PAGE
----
Sixty-four percent of those aged 27 to 37 said they consume energy drinks, with almost a third of them reporting that they drank more of the heavily caffeinated beverages in the past three months.
This makes them more loyal consumers than younger millennials (aged 18 to 26)—the demographic that energy drink companies usually target, according to Mintel.
Companies typically advertise their beverages as fitting for single adults with active, busy lifestyles, but Mintel’s study found that households with children were actually more likely to consume energy drinks than childless households (58 percent, versus 27 percent).
The drinks were most popular with fathers (68 percent), though mothers were still more likely to consume them (38 percent) than women (22 percent) or men (34 percent) without children.
From these results, parenting seems to be taking more of a toll than the enormous amounts of schoolwork that keep college students up all night.
And although many older millennials also expressed that they were concerned about the drinks’ safety (74 percent, compared to 65 percent in the overall population), it’s not stopping them from consuming the beverages, the Mintel study found.
A 2014 paper by researchers at the World Health Organization, published in the Frontiers in Public Health journal, cited caffeine content as the main health risk associated with energy drink consumption.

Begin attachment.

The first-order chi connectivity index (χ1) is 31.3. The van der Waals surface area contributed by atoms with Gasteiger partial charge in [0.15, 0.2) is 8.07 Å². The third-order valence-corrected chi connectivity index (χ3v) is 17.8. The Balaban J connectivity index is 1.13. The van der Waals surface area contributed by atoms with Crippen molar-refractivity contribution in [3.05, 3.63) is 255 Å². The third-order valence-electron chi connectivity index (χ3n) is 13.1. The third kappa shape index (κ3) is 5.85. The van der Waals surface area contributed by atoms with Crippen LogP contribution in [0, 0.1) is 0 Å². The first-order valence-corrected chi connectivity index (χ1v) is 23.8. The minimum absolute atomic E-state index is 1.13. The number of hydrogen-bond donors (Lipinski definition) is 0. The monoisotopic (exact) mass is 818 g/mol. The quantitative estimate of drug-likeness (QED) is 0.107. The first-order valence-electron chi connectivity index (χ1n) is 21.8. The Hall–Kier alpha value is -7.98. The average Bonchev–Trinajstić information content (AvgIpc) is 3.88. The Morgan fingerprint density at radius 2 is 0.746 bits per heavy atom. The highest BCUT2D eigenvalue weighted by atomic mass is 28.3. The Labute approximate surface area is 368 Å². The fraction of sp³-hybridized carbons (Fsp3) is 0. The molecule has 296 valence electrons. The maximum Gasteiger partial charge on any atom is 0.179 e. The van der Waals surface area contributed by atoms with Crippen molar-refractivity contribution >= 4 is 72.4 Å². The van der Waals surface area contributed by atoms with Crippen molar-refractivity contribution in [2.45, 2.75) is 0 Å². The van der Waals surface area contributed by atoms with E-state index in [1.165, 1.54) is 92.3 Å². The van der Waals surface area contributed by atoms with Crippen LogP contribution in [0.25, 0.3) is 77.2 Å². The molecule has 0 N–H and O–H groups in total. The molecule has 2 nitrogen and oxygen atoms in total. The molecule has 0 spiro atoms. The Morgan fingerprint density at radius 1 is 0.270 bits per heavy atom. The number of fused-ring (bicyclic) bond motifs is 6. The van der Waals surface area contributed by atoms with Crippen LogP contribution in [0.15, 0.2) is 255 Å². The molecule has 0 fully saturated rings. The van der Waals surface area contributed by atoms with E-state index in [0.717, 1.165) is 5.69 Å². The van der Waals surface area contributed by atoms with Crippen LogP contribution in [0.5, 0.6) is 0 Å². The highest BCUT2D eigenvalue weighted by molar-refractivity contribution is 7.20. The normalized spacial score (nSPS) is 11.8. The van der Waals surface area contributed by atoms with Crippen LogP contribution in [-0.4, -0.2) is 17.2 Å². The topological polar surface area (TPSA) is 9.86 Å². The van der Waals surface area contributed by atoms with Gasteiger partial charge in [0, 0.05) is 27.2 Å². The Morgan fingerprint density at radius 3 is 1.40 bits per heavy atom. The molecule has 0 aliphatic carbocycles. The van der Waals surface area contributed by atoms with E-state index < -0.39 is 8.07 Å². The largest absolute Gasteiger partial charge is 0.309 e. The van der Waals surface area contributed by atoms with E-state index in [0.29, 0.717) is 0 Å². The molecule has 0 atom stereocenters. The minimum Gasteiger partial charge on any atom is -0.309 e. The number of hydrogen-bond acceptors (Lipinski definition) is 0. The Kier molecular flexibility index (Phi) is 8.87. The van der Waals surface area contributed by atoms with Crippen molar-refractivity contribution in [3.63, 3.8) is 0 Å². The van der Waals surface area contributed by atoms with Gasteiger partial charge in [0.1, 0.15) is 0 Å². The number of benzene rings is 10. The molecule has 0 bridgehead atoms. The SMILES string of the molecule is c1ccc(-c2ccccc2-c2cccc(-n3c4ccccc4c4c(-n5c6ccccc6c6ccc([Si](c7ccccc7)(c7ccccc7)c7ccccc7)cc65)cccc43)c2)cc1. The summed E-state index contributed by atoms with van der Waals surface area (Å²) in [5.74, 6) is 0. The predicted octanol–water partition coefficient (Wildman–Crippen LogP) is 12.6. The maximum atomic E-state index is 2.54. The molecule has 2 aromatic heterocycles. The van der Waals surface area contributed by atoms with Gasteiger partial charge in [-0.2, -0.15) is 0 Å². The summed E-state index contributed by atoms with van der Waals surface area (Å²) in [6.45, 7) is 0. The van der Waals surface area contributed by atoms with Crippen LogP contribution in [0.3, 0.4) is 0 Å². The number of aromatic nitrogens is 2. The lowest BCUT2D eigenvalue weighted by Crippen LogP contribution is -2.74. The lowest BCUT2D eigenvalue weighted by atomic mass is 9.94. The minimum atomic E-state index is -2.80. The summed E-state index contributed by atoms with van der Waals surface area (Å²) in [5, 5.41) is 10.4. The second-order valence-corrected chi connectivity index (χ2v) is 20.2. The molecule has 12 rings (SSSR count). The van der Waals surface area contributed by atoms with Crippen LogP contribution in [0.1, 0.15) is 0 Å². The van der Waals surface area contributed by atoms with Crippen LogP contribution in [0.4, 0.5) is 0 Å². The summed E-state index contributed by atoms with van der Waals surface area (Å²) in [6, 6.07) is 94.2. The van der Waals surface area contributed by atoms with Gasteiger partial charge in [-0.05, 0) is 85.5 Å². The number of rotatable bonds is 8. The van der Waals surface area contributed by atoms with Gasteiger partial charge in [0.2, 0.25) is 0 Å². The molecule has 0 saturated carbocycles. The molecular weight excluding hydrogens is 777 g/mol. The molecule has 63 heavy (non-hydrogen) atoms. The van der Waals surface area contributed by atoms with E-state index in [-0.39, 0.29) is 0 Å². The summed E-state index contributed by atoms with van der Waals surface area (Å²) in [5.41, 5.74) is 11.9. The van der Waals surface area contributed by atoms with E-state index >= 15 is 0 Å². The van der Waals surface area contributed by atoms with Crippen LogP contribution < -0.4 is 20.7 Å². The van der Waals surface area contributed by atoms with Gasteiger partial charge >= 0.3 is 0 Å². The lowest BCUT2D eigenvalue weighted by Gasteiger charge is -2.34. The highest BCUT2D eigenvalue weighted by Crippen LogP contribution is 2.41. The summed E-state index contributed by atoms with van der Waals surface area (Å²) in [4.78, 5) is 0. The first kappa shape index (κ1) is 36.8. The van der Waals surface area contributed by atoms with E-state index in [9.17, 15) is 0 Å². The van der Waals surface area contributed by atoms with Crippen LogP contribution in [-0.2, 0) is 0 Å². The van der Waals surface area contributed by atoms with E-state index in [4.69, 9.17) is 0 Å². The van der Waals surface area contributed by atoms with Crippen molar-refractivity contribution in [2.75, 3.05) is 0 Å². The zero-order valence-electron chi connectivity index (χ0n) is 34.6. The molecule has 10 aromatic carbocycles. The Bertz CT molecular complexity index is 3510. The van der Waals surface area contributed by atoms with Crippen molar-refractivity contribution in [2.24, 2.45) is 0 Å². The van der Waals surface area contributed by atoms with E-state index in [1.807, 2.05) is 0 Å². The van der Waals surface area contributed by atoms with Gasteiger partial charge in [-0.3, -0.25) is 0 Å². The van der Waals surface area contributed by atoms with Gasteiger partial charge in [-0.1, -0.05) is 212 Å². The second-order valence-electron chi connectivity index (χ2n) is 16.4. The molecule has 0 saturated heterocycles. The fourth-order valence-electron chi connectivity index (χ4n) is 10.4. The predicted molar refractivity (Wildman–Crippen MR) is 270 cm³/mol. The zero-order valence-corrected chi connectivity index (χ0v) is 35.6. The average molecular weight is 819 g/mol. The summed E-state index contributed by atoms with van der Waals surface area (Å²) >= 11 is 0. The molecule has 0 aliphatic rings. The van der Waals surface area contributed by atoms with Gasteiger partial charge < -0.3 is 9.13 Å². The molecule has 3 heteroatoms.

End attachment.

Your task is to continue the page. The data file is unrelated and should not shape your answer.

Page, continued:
Though coffee can have similar levels of caffeine as some energy drinks, coffee is typically consumed hot and thus, more slowly. In addition, some newer energy drink brands have very high caffeine content, according to the researchers.
A 16-ounce can of Bang energy drink, for example, contains 357 milligrams of caffeine, about three times the amount of caffeine in a cup of brewed ground coffee—and nearly the daily recommended limit deemed safe by European health officials.
Caffeine overdoses can cause heart palpitations, hypertension, seizures, and in some rare cases, death.
Many energy drinks also contain other stimulants such as guarana (a plant with high concentrations of caffeine), and supplements like taurine, an amino acid that regulates water and mineral levels in the blood. But researchers have not conducted enough studies to understand the health effects of consuming such substances in combination with caffeine.
Eighty-one percent of the Mintel survey participants said that they want companies to include more information on energy drink labels, such as recommendations for safe daily consumption levels.